top of page

The logistics sector plays a vital role in the economy and accounts for nearly 8% of GDP. It is growing fast, with a 15% increase in employment between 2015 and 2019. Approximately 3.5 million people currently work as drivers, warehouse operatives and freight forwarders, while the government has determined that around 1.2 million more workers will be required in coming years to meet demand.

But what impact is increased pressure, competition, and longer working hours having on the mental health of logistics workers?

The logistics industry is one of the UK's most important sectors, but it has been largely overlooked when it comes to workplace wellbeing and mental health.

While the logistics sector is one of the UK's largest employers and will grow by up to a quarter over the next eight years, issues associated with work stress in this area are only just starting to be uncovered.

As an industry that has traditionally been male-dominated with a culture that has often highlighted physical and mental toughness as part of the job, there are still hurdles to overcome in being completely open about mental health issues.

The culmination of industry challenges, coupled with the added stress of the pandemic, has highlighted the drastic need for better mental health support of workers to not only save lives, but improve business outcomes for companies – leading to more jobs and happier workers.

According to a report from The University of Manchester's Alliance Manchester Business School, male-dominated workforces, such as in the haulage and logistics sectors, are among the hardest hit by the effects of poor mental health.

The problem is not that males are more prone to mental health disorders. In fact, according to The Mental Health Foundation, "women are more likely to be diagnosed with common mental disorders". The problem is that men are less likely to discuss their mental health issues. At least, they are less likely to pursue professional help than women.

The industry generates jobs for a variety of people, including drivers and warehouse workers, as well as logistics managers who oversee their operations. This is why we need to raise awareness of these issues at every level, from government to managers and individuals on the ground, and make sure that appropriate support is in place for everyone working in this important sector.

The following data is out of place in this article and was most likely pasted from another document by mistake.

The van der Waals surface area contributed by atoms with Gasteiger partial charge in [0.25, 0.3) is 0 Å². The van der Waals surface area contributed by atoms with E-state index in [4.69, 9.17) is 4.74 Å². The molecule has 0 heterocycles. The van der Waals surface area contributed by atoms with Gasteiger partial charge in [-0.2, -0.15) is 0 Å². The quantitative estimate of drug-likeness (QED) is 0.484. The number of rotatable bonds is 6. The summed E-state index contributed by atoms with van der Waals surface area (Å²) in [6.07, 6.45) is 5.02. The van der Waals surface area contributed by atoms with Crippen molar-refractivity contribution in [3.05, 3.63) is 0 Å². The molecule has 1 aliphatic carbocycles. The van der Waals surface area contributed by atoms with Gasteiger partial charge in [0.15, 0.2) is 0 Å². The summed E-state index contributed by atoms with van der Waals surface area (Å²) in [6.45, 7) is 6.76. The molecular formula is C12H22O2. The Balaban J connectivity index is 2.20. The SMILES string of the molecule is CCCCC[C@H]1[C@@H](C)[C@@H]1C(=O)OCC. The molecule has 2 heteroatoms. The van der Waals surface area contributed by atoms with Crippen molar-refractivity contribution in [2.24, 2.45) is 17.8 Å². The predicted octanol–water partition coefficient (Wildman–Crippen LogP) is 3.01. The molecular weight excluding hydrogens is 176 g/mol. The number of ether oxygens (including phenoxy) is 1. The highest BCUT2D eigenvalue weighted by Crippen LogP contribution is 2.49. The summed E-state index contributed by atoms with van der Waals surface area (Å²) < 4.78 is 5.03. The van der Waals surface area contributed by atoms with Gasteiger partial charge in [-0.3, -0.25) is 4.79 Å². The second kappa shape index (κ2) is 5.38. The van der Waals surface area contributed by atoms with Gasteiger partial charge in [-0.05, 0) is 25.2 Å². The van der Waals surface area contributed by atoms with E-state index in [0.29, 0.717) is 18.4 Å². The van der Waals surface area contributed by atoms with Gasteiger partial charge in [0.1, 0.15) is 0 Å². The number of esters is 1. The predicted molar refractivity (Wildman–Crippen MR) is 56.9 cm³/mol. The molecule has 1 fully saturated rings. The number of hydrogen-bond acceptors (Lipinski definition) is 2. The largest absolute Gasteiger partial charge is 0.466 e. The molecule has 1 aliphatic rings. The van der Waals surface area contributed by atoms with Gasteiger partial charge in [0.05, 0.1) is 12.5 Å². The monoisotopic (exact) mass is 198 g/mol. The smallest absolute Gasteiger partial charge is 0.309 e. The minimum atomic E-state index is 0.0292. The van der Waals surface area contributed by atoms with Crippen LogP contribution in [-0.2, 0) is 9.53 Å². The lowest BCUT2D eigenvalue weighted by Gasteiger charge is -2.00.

Logistics workers face a range of issues associated with their work

The mental health of logistics workers, who are often far from home and isolated from the people they love, is a notable problem facing this industry.

There is prevalent stigmatisation of mental health problems and as such, there is a widespread lack of understanding, prevention, and support for the thousands of people working in transport and logistics that are affected by their conditions.

There are several everyday stressors that have a profound impact on mental health, such as:

  • Being away from family and friends for long periods of time

  • Working long hours with lack of breaks

  • Sedentary work requiring little physical activity

  • Lack of control over work schedule

  • Repetitive work, which can also lead to boredom

  • Stressful, demanding job duties

  • Poor work/life balance

It's important to be aware of factors so that you can spot the signs early and support your workforce with their mental health.

A mental health culture within the sector is developing

Conversations around mental health are becoming more common within the sector. A mental health culture is developing as business leaders and workers become more educated about mental health issues and what can be done to minimise them.

As well as making sure people know where to go to get help, it’s also important to create a supportive workplace culture where staff feel comfortable talking about their mental wellbeing. Making everyone understand how they can play a role in looking out for their friends will reduce the stigma around talking about stress, anxiety or depression at work.

Addressing mental health in your organisation

The good news is that there are a number of things you can do to help support your staff and make them feel valued.

  • Create a culture of openness and inclusivity - this is the best way to encourage people to talk about their mental health issues. Your employees may be worried about what will happen if they raise their concerns or disclose a mental health problem. It is important that you let them know that there will be no negative consequences if they do so.

  • Encourage open communication by setting up anonymous feedback channels - this allows employees to have an outlet for their feelings without feeling pressure from management. You should also make sure that all managers are trained on how to recognise signs of stress or depression in their employees so they can help before things escalate further.

  • Promote workplace wellness programs - these programs provide employees with ways to deal with stress such as mindfulness training and exercise classes. They also give them an opportunity to discuss their issues without fear of judgement.

bottom of page